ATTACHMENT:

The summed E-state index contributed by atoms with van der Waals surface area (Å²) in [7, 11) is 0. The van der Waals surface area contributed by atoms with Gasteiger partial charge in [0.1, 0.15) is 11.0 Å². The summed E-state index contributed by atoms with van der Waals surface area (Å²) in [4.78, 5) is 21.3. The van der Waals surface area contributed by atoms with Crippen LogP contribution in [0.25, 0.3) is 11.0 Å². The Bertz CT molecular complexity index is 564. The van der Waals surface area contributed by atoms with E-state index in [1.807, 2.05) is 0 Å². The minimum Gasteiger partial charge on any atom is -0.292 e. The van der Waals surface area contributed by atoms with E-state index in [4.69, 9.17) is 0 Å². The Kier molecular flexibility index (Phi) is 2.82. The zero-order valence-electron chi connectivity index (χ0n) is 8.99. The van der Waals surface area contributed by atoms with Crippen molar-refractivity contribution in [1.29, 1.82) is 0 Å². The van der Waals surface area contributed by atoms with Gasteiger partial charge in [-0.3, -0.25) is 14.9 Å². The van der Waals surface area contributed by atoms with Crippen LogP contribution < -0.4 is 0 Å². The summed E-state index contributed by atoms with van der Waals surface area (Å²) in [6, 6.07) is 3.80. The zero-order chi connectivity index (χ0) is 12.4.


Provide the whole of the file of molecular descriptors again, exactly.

The summed E-state index contributed by atoms with van der Waals surface area (Å²) in [7, 11) is 0. The van der Waals surface area contributed by atoms with Gasteiger partial charge in [0.1, 0.15) is 11.0 Å². The summed E-state index contributed by atoms with van der Waals surface area (Å²) in [4.78, 5) is 21.3. The van der Waals surface area contributed by atoms with Crippen LogP contribution in [0.25, 0.3) is 11.0 Å². The Bertz CT molecular complexity index is 564. The van der Waals surface area contributed by atoms with E-state index in [1.807, 2.05) is 0 Å². The minimum Gasteiger partial charge on any atom is -0.292 e. The van der Waals surface area contributed by atoms with E-state index in [4.69, 9.17) is 0 Å². The Kier molecular flexibility index (Phi) is 2.82. The zero-order valence-electron chi connectivity index (χ0n) is 8.99. The van der Waals surface area contributed by atoms with Crippen molar-refractivity contribution in [1.29, 1.82) is 0 Å². The van der Waals surface area contributed by atoms with Gasteiger partial charge in [-0.3, -0.25) is 14.9 Å². The van der Waals surface area contributed by atoms with Crippen LogP contribution < -0.4 is 0 Å². The summed E-state index contributed by atoms with van der Waals surface area (Å²) in [6, 6.07) is 3.80. The zero-order chi connectivity index (χ0) is 12.4.